Member Episode 3 - Cyril and Methodius

St. Cyril and St. Methodius, brothers from Byzantine Thessalonica, are known to history as the Apostles to the Slavs and venerated throughout the Slavic world. Not merely missionaries, although they played a major part in bringing Christianity to the Slavs, what sets them apart is the role they played in the birth of Slavic literacy, and therefore the entire future of Slavic culture.

St. Methodius and his followers, a fresco in Macedonia.

The brothers led the Byzantine mission to Moravia, the first Slavic state to form and which would become for a while the most powerful state in central Europe.

Being from a region of the Roman Empire that had already experienced Slavic settlement, the brothers spoke Slavonic, but when the question arose of teaching the Moravians the true tenets of Christianity, they knew that would mean writing. But the Slavs did not have their own writing system, so should they use Greek or Latin like the Franks? No, thought St. Cyril, they should have their own alphabet like the other great nations of the world. And so he invented the glagolitic alphabet.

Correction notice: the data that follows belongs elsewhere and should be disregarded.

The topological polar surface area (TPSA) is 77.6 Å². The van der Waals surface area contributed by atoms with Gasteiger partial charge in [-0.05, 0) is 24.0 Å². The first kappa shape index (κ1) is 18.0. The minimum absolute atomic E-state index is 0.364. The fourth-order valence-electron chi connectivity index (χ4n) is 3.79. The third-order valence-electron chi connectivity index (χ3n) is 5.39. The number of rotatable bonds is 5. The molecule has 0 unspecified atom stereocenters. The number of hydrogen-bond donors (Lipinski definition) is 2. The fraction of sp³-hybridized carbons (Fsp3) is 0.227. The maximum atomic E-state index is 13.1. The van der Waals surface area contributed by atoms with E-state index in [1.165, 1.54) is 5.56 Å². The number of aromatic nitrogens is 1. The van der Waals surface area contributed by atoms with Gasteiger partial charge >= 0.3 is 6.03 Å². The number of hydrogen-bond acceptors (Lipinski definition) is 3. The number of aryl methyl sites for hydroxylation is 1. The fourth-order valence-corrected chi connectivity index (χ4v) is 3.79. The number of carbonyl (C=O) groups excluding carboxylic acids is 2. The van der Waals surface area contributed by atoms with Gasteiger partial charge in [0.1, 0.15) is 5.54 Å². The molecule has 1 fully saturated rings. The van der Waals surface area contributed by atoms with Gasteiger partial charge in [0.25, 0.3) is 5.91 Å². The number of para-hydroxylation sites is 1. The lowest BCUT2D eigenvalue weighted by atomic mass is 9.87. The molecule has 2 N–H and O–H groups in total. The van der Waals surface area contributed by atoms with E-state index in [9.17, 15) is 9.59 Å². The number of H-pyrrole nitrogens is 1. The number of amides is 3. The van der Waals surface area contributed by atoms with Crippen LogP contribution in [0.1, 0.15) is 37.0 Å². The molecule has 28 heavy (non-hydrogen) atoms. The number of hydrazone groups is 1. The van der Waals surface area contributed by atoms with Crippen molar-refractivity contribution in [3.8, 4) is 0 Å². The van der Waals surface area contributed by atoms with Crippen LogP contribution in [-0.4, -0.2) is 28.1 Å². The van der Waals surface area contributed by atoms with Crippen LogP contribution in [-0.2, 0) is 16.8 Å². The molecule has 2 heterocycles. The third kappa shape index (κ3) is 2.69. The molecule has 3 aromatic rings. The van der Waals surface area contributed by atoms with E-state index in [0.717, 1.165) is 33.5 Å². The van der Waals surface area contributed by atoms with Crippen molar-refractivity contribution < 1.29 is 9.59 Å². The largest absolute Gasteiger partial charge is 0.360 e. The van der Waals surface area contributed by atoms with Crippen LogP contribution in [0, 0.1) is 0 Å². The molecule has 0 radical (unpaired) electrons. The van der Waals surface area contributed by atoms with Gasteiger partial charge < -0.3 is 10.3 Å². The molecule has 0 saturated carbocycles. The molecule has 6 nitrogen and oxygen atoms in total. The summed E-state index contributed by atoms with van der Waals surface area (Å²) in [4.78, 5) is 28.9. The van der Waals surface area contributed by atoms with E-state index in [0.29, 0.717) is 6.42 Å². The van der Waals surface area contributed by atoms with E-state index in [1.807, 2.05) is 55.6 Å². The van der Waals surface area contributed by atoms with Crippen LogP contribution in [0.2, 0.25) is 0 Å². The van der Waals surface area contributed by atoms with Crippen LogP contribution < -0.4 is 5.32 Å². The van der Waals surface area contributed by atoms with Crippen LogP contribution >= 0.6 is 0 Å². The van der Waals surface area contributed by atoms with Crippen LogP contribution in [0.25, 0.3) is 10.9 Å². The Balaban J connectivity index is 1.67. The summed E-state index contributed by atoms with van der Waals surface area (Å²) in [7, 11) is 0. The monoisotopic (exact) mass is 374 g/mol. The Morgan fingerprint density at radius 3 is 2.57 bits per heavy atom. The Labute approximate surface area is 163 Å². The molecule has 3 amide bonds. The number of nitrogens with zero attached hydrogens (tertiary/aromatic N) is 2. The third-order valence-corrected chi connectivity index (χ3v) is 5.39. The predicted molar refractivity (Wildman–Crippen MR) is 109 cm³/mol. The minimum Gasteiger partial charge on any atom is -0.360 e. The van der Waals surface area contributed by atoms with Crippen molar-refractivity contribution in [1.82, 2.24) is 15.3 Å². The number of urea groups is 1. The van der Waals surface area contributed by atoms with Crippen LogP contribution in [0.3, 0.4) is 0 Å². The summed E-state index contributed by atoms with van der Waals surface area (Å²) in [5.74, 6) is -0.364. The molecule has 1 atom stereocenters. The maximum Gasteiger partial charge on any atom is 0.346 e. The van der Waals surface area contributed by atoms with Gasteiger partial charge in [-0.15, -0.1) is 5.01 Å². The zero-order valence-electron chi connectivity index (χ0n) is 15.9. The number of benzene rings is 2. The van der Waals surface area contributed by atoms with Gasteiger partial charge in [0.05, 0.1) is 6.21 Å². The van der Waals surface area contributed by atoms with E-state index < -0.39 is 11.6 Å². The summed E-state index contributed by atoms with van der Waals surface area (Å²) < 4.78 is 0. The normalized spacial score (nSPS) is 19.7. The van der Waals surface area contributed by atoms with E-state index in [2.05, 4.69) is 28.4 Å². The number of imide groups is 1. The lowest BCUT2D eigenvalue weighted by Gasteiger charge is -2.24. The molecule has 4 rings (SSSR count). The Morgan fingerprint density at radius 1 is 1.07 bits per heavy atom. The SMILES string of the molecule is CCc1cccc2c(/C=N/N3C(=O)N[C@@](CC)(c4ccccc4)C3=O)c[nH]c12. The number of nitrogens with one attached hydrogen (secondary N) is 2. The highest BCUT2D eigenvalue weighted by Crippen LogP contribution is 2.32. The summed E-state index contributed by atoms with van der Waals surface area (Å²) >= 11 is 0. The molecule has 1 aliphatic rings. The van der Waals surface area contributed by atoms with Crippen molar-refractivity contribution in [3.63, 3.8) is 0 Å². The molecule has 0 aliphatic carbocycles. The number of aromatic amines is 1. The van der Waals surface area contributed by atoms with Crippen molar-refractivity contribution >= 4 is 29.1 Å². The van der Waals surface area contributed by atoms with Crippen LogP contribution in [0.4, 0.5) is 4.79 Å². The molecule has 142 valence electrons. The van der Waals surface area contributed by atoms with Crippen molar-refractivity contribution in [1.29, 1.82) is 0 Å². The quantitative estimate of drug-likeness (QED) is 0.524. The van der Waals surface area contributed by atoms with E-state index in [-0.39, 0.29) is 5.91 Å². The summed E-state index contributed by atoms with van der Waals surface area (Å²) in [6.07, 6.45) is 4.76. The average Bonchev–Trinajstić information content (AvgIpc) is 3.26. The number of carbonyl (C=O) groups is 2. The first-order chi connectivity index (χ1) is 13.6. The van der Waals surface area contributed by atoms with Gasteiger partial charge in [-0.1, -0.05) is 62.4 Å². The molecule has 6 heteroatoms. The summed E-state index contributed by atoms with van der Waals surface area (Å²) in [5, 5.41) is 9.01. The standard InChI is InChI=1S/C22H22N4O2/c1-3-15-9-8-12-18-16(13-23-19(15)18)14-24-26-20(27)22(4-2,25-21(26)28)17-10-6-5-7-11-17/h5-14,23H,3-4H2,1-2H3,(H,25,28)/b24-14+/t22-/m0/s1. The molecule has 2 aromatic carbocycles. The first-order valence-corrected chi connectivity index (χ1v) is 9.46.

The brothers and their followers were soon hard at work translating scripture and church writings into Slavonic using the new script.

A Glagolitic illuminated book.

But as Slavic literacy spread, it became clear that some had already been trying to use Greek to transliterate Slavonic. So the brothers’ followers created a new script, Cyrillic, combining Greek and Glagolitic for a new alphabet that remains in use to this day.

An early Slavonic bible.

Later followers made further attempts to adapt Cyrillic for other languages. St. Stephen of Perm created the Old Permic alphabet for the Zyrians. 

As we shall see over the course of the podcast, the strength of the link between Orthodox Christianity and Slavic literacy would have a deep and long-lasting influence on the Russian worldview.

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